What Is a Blue Moon 2023 and When Is the Next One?
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Blue Moon 2023 – On August 30/31, 2023, a Blue Moon 2023 will sparkle brilliantly in the night sky. It is a month-to-month Full Moon — the subsequent Full Moon in August. It will not turn blue, either.
What Is a Blue Moon 2023?
A blue moon can be interpreted in two different ways. A seasonal Blue Moon is the third of four Full Moons in an astronomical season. A month-to-month Blue Moon is the subsequent Full Moon in a scheduled month with two Full Moons.
Catch the Super Blue Moon in August 2023
See the Very Blue Moon on August 31, 2023. Likewise during the month: a Super Sturgeon Moon on August 1 and a Miniature New Moon on August 16.
When Is the Next Blue Moon?
- The following month-to-month Blue Moon is on August 30/31, 2023.
- The following occasional Blue Moon happens on August 19/20, 2024.
- They are usually referred to as Sturgeon Moons due to the fact that they both occur in August.
Why Is It Called a Blue Moon 2023?
There is some mystery surrounding the term’s historical origins as well as its two definitions, and numerous accounts claim that an interpretation error occurred.
Some trust that the expression “blue moon” meaning something interesting may have begun from when smoke and cinders after a volcanic ejection turned the Moon blue. Others follow the term’s starting point to a long time back — folklorist Philip Hiscock has proposed that summoning the Blue Moon once implied that something was crazy and could never occur.
Origins of the Seasonal Full Moon
The now-defunct Maine Farmer’s Almanac provides the definition of a seasonal Blue Moon, which is the third Full Moon in a season with four Full Moons. The appearance of a 13th Full Moon in a year, according to the Almanac, “upset the arrangement of Church festivals.” The additional Full Moon was dubbed a Blue Moon due to the difficulty of calculating the occurrence of such a Full Moon and the unlucky nature of the number 13.
We can thank the Christian religious schedule for the justification for why the third Full Moon of the time is known as the Blue Moon. The exact dates of religious holidays like Lent and Easter are determined by the calendar by looking at the moon’s phases.
The Lenten Moon, the last winter Full Moon, occurs in the month of Lent. The Paschal Moon, also known as the first Full Moon of spring, occurs just before Easter. By naming the third moon of the season the Blue Moon, Lent, and Easter were timed to coincide with the correct phases of the Moon, and other celebrations and practices continued to take place at their “proper” times.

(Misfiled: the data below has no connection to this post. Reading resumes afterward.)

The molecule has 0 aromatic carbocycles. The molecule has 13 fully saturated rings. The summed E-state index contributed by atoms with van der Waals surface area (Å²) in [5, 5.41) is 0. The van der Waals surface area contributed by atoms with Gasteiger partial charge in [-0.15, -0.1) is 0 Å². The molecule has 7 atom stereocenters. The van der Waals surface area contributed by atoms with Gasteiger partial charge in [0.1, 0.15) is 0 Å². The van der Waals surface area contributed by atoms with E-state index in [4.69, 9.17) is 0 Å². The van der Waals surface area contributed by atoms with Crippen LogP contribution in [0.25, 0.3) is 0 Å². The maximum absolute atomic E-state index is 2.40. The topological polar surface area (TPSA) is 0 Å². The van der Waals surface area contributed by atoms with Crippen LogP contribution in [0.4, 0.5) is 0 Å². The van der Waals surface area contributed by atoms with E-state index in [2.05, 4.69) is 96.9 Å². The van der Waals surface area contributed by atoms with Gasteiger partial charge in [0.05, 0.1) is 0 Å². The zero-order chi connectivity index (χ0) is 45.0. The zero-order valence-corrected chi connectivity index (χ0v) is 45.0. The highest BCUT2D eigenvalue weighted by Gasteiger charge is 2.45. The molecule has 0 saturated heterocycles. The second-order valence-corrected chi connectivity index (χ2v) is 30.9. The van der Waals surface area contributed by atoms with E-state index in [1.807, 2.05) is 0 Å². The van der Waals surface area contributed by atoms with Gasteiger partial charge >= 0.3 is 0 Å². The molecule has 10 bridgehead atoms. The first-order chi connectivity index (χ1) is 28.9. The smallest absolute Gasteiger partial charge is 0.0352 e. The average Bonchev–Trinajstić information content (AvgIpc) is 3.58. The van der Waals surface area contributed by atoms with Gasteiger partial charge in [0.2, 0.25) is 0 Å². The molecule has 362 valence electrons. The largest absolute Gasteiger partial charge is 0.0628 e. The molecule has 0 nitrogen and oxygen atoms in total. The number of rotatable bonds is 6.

Origins of the Monthly Blue Moon
The misinterpretation that was initially made by amateur astronomer James Hugh Pruett (1886–1955) in a 1946 issue of Sky & Telescope magazine is the source of the more common definition of the Blue Moon, which is the second Full Moon in a month. This definition has led to its existence. The blunder took on a unique kind of energy and spread it around as truth. It even found its direction in the responses to the 1986 rendition of the tabletop game Questions and Answers! Rather than being an error, this definition is now regarded as a second interpretation of the Blue Moon.
How Rare Is a Blue Moon?
For a month-to-month Blue Moon to happen, a Full Moon should happen toward the start of the month. This is on the grounds that the time between two progressive Full Moons is roughly 29.5 days, barely shy of most months in the Gregorian Schedule.
Occasional Blue Moons occur somewhat less habitually than month-to-month Blue Moons — in the 1100 years somewhere in the range of 1550 and 2650, there are 408 occasional Blue Moons and 456 month-to-month Blue Moons. This indicates that either kind of Blue Moon takes place about once every two or three years.
Blue Moons that are blue are inconceivably interesting and have nothing to do with the schedule or the Moon’s stages yet are rather a consequence of climatic circumstances. On rare occasions, a Full Moon can take on a blue hue due to volcanic ash and smoke, water droplets in the air, or certain types of clouds.
Double Blue Moon
Therefore, there will never be a monthly Blue Moon in February, which has 29 days in a leap year and 28 days in a common year. A Black Moon occurs when there is no Full Moon in February in some years. A February with no Full Moon happens when January and Walk have a Blue Moon each.
This rare phenomenon, also known as a Double Blue Moon, occurs only three to five times per century. In the majority of time zones, we witnessed a Double Blue Moon in 2018, and it will occur again in many time zones in 2037.
Seasonal and Monthly Blue Moons Together
Occasional and month-to-month Blue Moons can likewise at times happen around the same time. Somewhere in the range of 1550 and 2650, 20 years have one occasional and one month-to-month Blue Moon in many time regions. The last time this happened was in 1934 and the in the future will be in 2048.
In a similar period, 21 years have Triple Blue Moons — one occasional and two month-to-month Blue Moons in a similar schedule year. The following is in 2143, while the last time was in 1961.
It is impossible to have two seasonal Blue Moons in the same year because doing so would necessitate 14 Full Moons.
Not the Same Worldwide
At specific times, the Moon reaches its various phases. However, due to time zones, the local time of a Full Moon can vary from place to place. For instance, on August 31, 2023, the Blue Moon occurred at 01:35 UTC. Areas in time regions that are something like 1:30 hours behind UTC, including New York City, Rio De Janeiro, and Vancouver, will see their Full Moon occur on August 30, 2023.
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